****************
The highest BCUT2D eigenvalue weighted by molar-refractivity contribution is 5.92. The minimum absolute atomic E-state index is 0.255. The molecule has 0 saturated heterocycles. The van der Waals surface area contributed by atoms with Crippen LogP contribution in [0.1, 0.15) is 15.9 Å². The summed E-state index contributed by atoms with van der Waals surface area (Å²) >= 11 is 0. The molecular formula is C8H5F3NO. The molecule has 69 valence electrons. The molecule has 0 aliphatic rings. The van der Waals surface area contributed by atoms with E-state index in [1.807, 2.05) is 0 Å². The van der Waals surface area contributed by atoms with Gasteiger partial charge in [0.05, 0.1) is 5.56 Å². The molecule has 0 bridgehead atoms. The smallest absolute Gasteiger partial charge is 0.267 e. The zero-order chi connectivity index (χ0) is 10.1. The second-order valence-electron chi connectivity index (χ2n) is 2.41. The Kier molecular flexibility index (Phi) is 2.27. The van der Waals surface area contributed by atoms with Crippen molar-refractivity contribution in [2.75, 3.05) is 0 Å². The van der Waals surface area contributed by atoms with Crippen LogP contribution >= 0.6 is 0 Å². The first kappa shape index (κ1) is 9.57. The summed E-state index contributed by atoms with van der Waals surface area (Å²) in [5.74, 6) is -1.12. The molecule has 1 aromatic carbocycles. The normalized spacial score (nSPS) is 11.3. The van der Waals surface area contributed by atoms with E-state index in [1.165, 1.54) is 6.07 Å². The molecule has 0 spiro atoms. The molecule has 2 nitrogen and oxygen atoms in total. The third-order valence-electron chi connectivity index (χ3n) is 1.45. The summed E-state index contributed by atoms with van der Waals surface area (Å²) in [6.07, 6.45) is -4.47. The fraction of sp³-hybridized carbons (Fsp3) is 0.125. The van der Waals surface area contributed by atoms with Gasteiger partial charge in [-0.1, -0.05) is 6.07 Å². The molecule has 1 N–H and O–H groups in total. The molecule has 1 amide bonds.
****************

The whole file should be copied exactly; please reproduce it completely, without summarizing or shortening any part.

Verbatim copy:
The highest BCUT2D eigenvalue weighted by molar-refractivity contribution is 5.92. The minimum absolute atomic E-state index is 0.255. The molecule has 0 saturated heterocycles. The van der Waals surface area contributed by atoms with Crippen LogP contribution in [0.1, 0.15) is 15.9 Å². The summed E-state index contributed by atoms with van der Waals surface area (Å²) >= 11 is 0. The molecular formula is C8H5F3NO. The molecule has 69 valence electrons. The molecule has 0 aliphatic rings. The van der Waals surface area contributed by atoms with E-state index in [1.807, 2.05) is 0 Å². The van der Waals surface area contributed by atoms with Gasteiger partial charge in [0.05, 0.1) is 5.56 Å². The molecule has 0 bridgehead atoms. The smallest absolute Gasteiger partial charge is 0.267 e. The zero-order chi connectivity index (χ0) is 10.1. The second-order valence-electron chi connectivity index (χ2n) is 2.41. The Kier molecular flexibility index (Phi) is 2.27. The van der Waals surface area contributed by atoms with Crippen molar-refractivity contribution in [2.75, 3.05) is 0 Å². The van der Waals surface area contributed by atoms with Crippen LogP contribution >= 0.6 is 0 Å². The first kappa shape index (κ1) is 9.57. The summed E-state index contributed by atoms with van der Waals surface area (Å²) in [5.74, 6) is -1.12. The molecule has 1 aromatic carbocycles. The normalized spacial score (nSPS) is 11.3. The van der Waals surface area contributed by atoms with E-state index in [1.165, 1.54) is 6.07 Å². The molecule has 0 spiro atoms. The molecule has 2 nitrogen and oxygen atoms in total. The third-order valence-electron chi connectivity index (χ3n) is 1.45. The summed E-state index contributed by atoms with van der Waals surface area (Å²) in [6.07, 6.45) is -4.47. The fraction of sp³-hybridized carbons (Fsp3) is 0.125. The van der Waals surface area contributed by atoms with Gasteiger partial charge in [-0.1, -0.05) is 6.07 Å². The molecule has 1 N–H and O–H groups in total. The molecule has 1 amide bonds.